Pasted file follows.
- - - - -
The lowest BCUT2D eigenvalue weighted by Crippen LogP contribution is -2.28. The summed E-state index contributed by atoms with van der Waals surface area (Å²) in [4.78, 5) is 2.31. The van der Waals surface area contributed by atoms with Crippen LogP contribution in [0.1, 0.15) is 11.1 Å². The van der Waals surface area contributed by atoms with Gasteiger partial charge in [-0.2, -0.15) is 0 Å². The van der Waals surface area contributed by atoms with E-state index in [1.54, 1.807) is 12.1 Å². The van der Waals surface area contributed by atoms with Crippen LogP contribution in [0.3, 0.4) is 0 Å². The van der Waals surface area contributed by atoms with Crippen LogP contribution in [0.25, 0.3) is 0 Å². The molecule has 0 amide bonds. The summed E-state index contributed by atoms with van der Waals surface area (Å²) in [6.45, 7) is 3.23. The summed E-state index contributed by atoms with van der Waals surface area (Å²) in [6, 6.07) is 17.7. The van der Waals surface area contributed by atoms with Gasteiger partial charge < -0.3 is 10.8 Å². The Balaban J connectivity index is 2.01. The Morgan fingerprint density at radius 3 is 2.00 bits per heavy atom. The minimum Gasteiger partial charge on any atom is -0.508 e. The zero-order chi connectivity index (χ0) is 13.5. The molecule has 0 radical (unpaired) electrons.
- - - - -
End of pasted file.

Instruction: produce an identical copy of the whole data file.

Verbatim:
The lowest BCUT2D eigenvalue weighted by Crippen LogP contribution is -2.28. The summed E-state index contributed by atoms with van der Waals surface area (Å²) in [4.78, 5) is 2.31. The van der Waals surface area contributed by atoms with Crippen LogP contribution in [0.1, 0.15) is 11.1 Å². The van der Waals surface area contributed by atoms with Gasteiger partial charge in [-0.2, -0.15) is 0 Å². The van der Waals surface area contributed by atoms with E-state index in [1.54, 1.807) is 12.1 Å². The van der Waals surface area contributed by atoms with Crippen LogP contribution in [0.3, 0.4) is 0 Å². The van der Waals surface area contributed by atoms with Crippen LogP contribution in [0.25, 0.3) is 0 Å². The molecule has 0 amide bonds. The summed E-state index contributed by atoms with van der Waals surface area (Å²) in [6.45, 7) is 3.23. The summed E-state index contributed by atoms with van der Waals surface area (Å²) in [6, 6.07) is 17.7. The van der Waals surface area contributed by atoms with Gasteiger partial charge < -0.3 is 10.8 Å². The Balaban J connectivity index is 2.01. The Morgan fingerprint density at radius 3 is 2.00 bits per heavy atom. The minimum Gasteiger partial charge on any atom is -0.508 e. The zero-order chi connectivity index (χ0) is 13.5. The molecule has 0 radical (unpaired) electrons.